“No Farmers, No Food, No Future”: Why Are India’s Farmers Protesting? 

Image: Photo by Felton Davis on Flickr

By Hudson Mu, age 14

Hundreds of thousands of Indian farmers have been encamped near New Delhi, India, since November 2020 to protest three new farming bills passed in September. The farmers have created a fully functioning community, some setting up schools and libraries and providing food for their comrades. Most of the farmers are from the Indian states of Punjab and Haryana. 

Earlier in 2020, farmers organized mass sit-ins that blocked railways and roads, all this to protest Prime Minister Narendra Modi’s three new acts, which are meant to make farming less government dependent and more market-based. According to Statista Research Department, around 60% of India’s population works in the agriculture industry, so support for these protests is immense.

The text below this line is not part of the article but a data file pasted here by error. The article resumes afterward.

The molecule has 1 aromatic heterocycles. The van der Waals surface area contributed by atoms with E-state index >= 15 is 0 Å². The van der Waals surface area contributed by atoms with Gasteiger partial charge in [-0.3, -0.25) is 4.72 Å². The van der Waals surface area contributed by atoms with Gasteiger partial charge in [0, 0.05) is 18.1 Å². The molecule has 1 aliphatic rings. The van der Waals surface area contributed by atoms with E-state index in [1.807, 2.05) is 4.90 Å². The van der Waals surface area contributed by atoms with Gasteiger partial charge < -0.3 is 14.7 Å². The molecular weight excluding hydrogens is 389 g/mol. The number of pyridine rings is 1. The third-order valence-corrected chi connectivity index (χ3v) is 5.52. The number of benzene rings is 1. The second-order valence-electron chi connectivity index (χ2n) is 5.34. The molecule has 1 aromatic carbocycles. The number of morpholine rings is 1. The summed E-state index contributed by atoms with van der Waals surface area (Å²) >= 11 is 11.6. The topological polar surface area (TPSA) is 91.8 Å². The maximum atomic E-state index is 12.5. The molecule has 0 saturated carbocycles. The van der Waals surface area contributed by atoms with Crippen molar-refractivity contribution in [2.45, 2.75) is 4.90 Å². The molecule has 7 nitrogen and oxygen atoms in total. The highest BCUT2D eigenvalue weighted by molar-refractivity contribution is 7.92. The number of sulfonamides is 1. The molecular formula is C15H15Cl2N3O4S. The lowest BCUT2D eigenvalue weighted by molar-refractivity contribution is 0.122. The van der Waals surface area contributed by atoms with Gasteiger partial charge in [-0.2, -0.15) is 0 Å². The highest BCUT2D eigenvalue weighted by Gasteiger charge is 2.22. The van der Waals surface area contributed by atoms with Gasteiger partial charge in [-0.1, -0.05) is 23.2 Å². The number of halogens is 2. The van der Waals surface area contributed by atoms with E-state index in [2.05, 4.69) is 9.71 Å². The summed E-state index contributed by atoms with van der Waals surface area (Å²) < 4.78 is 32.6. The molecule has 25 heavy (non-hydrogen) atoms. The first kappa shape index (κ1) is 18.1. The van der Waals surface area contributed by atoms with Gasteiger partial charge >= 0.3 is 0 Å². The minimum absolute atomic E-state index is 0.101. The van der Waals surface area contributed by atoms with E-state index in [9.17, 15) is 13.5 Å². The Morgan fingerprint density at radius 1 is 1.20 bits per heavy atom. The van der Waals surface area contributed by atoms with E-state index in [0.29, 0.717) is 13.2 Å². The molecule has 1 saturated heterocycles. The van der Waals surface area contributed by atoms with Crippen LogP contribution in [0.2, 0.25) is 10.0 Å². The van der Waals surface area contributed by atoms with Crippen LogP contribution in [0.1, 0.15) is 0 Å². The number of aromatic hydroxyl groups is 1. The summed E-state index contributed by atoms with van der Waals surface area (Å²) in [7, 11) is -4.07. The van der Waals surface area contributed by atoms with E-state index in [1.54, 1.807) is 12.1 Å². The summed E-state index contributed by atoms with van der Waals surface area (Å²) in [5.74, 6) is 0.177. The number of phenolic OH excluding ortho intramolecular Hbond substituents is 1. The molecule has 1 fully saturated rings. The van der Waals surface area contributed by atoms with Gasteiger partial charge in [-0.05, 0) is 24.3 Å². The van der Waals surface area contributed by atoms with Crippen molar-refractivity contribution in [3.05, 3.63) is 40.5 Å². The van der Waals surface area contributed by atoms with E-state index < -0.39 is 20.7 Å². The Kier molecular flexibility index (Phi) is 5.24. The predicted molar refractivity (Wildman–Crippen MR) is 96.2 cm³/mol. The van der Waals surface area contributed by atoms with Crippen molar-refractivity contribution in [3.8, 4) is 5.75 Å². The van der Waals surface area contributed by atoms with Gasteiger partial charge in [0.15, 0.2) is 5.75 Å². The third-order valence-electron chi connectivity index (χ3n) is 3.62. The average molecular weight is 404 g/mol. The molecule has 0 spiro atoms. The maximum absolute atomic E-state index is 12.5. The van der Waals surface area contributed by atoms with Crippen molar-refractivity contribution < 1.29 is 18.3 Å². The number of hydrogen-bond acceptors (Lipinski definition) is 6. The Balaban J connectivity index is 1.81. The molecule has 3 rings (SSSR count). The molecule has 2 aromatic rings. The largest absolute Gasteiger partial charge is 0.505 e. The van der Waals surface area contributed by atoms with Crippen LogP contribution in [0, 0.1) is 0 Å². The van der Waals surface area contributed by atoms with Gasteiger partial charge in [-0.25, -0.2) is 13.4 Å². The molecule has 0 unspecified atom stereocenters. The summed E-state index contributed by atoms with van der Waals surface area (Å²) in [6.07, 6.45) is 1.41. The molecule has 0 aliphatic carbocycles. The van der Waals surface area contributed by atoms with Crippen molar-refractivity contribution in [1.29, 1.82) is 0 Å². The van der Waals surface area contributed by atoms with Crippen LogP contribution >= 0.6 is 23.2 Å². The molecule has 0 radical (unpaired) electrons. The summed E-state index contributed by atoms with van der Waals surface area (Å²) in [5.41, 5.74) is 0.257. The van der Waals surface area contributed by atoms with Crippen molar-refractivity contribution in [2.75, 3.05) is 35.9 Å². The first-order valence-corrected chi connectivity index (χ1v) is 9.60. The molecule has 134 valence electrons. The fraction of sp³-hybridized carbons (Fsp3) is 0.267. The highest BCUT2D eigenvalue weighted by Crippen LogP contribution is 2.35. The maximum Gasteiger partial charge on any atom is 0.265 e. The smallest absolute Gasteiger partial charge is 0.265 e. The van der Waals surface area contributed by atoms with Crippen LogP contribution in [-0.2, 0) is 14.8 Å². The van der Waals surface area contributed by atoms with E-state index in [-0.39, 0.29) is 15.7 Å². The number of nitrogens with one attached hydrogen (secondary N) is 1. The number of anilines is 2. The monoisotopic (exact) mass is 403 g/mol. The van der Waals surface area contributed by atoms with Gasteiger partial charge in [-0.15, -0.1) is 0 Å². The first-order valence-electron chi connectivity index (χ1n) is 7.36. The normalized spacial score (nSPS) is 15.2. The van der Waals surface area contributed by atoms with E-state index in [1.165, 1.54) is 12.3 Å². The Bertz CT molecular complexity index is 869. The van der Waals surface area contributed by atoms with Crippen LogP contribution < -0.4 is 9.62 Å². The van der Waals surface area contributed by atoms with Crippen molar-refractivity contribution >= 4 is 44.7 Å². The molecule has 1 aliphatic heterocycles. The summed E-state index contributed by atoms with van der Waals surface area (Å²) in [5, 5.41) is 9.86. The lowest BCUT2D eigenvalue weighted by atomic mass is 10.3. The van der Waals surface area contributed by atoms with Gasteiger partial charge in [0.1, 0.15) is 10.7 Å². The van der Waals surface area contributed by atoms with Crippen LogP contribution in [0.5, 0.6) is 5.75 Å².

The new policies include reforming minimum pricing, a policy that was developed in the 1960s when India faced acute food shortages. The minimum support price, or MSP, covers almost two dozen crops and is designed to protect the farmers if crop prices fall drastically. Farmers argue that repealing MSP would leave them in an unwinnable competition against large corporations who can afford to sell their crops for cheaper. The protesters want Modi to repeal the acts and, instead of taking away the already sparse government benefits, enact more programs to help farmers, and not enable corporations.  

Although remaining mostly peaceful, some violence has occurred during the ongoing protests. The farmers had been preparing to peacefully march around New Delhi on Jan. 26, India’s Republic Day. However, during the march, some farmers used their tractors to break through concrete barriers, giving the police an excuse to violently charge the protesters and fire tear gas. No compromise has yet been made, and the protests are ongoing.

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